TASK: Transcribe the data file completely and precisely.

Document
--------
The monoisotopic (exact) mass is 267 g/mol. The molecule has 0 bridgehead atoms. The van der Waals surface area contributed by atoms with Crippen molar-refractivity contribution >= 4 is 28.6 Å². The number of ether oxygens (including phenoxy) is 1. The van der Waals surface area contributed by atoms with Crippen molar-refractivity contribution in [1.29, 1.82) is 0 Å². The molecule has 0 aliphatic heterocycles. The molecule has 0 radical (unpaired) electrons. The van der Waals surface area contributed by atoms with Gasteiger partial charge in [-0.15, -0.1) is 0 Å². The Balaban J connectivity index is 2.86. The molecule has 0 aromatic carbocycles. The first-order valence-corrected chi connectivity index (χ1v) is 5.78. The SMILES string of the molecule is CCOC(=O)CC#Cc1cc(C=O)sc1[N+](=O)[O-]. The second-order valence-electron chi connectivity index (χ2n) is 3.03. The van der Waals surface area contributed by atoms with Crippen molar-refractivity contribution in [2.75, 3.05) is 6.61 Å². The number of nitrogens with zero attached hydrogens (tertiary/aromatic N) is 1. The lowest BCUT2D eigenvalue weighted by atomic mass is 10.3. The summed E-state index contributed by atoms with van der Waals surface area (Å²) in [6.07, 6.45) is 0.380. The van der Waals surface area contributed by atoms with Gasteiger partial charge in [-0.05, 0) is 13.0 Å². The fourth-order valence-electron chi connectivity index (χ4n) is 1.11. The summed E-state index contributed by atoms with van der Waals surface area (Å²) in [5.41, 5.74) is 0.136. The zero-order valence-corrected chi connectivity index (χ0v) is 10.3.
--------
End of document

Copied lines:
The monoisotopic (exact) mass is 267 g/mol. The molecule has 0 bridgehead atoms. The van der Waals surface area contributed by atoms with Crippen molar-refractivity contribution >= 4 is 28.6 Å². The number of ether oxygens (including phenoxy) is 1. The van der Waals surface area contributed by atoms with Crippen molar-refractivity contribution in [1.29, 1.82) is 0 Å². The molecule has 0 aliphatic heterocycles. The molecule has 0 radical (unpaired) electrons. The van der Waals surface area contributed by atoms with Gasteiger partial charge in [-0.15, -0.1) is 0 Å². The Balaban J connectivity index is 2.86. The molecule has 0 aromatic carbocycles. The first-order valence-corrected chi connectivity index (χ1v) is 5.78. The SMILES string of the molecule is CCOC(=O)CC#Cc1cc(C=O)sc1[N+](=O)[O-]. The second-order valence-electron chi connectivity index (χ2n) is 3.03. The van der Waals surface area contributed by atoms with Crippen molar-refractivity contribution in [2.75, 3.05) is 6.61 Å². The number of nitrogens with zero attached hydrogens (tertiary/aromatic N) is 1. The lowest BCUT2D eigenvalue weighted by atomic mass is 10.3. The summed E-state index contributed by atoms with van der Waals surface area (Å²) in [6.07, 6.45) is 0.380. The van der Waals surface area contributed by atoms with Gasteiger partial charge in [-0.05, 0) is 13.0 Å². The fourth-order valence-electron chi connectivity index (χ4n) is 1.11. The summed E-state index contributed by atoms with van der Waals surface area (Å²) in [5.41, 5.74) is 0.136. The zero-order valence-corrected chi connectivity index (χ0v) is 10.3.